Related topics: genome · protein · cells · mutations · gene expression

A reliable clock for your microbiome

For all the attention the human microbiome has been getting over the last few years, one aspect of such research rarely makes headlines: the difficulty of observing how it changes over time in response to various stimuli. ...

Researchers discover how chlamydia takes up new DNA from host

According to the Centers for Disease Control and Prevention, chlamydia trachomatis is the most commonly reported sexually transmitted bacterial disease in the U.S., totaling 1.7 million cases in 2017. Rates are highest among ...

Buttons and flies help biologists solve longtime DNA mystery

Biologists at Johns Hopkins University have uncovered an important clue in the longtime mystery of how long strands of DNA fold up to squeeze into microscopic cells, with each pair of chromosomes aligned to ensure perfect ...

How chromosomes change their shape during cell differentiation

The human genome is made up of 46 chromosomes, each of which has a length of about 100 to 200 million base pairs, the building blocks of the DNA double helix. Even during interphase, the period in between the cell division ...

Histone modifications are the influencers of zygotic genome awakening

The zebrafish is an important model organism in biology. Humans and zebrafish share 70 percent of their genes, and more than 80 percent of human genes associated with disease are known to have a zebrafish counterpart. Additionally, ...

Cheap as chips: identifying plant genes to ensure food security

An international team of scientists led by the University of Goettingen has developed a new approach that enables researchers to more efficiently identify the genes that control plant traits. This method will enable plant ...

The cholera bacterium can steal up to 150 genes in one go

EPFL scientists have discovered that predatory bacteria like the cholera pathogen can steal up to 150 genes in one go from their neighbors. The study sheds light on one of the most fundamental mechanisms of horizontal gene ...

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Gene

A gene is the basic unit of heredity in a living organism. All living things depend on genes. Genes hold the information to build and maintain their cells and pass genetic traits to offspring. A modern working definition of a gene is "a locatable region of genomic sequence, corresponding to a unit of inheritance, which is associated with regulatory regions, transcribed regions, and or other functional sequence regions " . In common usage, the term gene often refers to what is known more accurately as an allele.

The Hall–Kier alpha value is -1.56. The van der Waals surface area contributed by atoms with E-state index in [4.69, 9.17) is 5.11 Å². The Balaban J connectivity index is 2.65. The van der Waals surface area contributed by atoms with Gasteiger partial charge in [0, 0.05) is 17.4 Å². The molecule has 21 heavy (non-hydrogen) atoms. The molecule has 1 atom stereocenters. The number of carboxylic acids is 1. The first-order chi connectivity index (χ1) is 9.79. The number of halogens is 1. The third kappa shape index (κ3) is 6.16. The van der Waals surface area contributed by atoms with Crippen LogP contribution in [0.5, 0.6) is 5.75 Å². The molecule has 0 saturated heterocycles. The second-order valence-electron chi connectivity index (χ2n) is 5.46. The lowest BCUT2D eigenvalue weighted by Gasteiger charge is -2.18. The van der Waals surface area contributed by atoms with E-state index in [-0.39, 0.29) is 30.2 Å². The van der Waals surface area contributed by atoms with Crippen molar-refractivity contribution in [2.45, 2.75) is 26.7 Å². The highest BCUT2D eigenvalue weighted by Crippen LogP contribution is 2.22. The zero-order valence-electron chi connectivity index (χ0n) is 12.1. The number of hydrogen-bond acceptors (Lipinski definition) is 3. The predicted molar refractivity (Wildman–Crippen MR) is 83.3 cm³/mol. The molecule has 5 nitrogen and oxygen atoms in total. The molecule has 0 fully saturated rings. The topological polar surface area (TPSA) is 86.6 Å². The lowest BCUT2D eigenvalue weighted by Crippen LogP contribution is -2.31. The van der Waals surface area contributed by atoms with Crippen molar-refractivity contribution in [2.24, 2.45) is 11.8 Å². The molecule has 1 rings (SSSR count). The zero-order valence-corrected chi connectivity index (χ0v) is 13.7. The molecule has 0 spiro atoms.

The notion of a gene has evolved with the science of genetics, which began when Gregor Mendel noticed that biological variations are inherited from parent organisms as specific, discrete traits. The biological entity responsible for defining traits was termed a gene, but the biological basis for inheritance remained unknown until DNA was identified as the genetic material in the 1940s. All organisms have many genes corresponding to many different biological traits, some of which are immediately visible, such as eye color or number of limbs, and some of which are not, such as blood type or increased risk for specific diseases, or the thousands of basic biochemical processes that comprise life.

In cells, a gene is a portion of DNA that contains both "coding" sequences that determine what the gene does, and "non-coding" sequences that determine when the gene is active (expressed). When a gene is active, the coding and non-coding sequences are copied in a process called transcription, producing an RNA copy of the gene's information. This piece of RNA can then direct the synthesis of proteins via the genetic code. In other cases, the RNA is used directly, for example as part of the ribosome. The molecules resulting from gene expression, whether RNA or protein, are known as gene products, and are responsible for the development and functioning of all living things.

In more technical terms, a gene is a locatable region of genomic sequence, corresponding to a unit of inheritance, and is associated with regulatory regions, transcribed regions and/or other functional sequence regions. The physical development and phenotype of organisms can be thought of as a product of genes interacting with each other and with the environment. A concise definition of a gene, taking into account complex patterns of regulation and transcription, genic conservation and non-coding RNA genes, has been proposed by Gerstein et al.: "A gene is a union of genomic sequences encoding a coherent set of potentially overlapping functional products".

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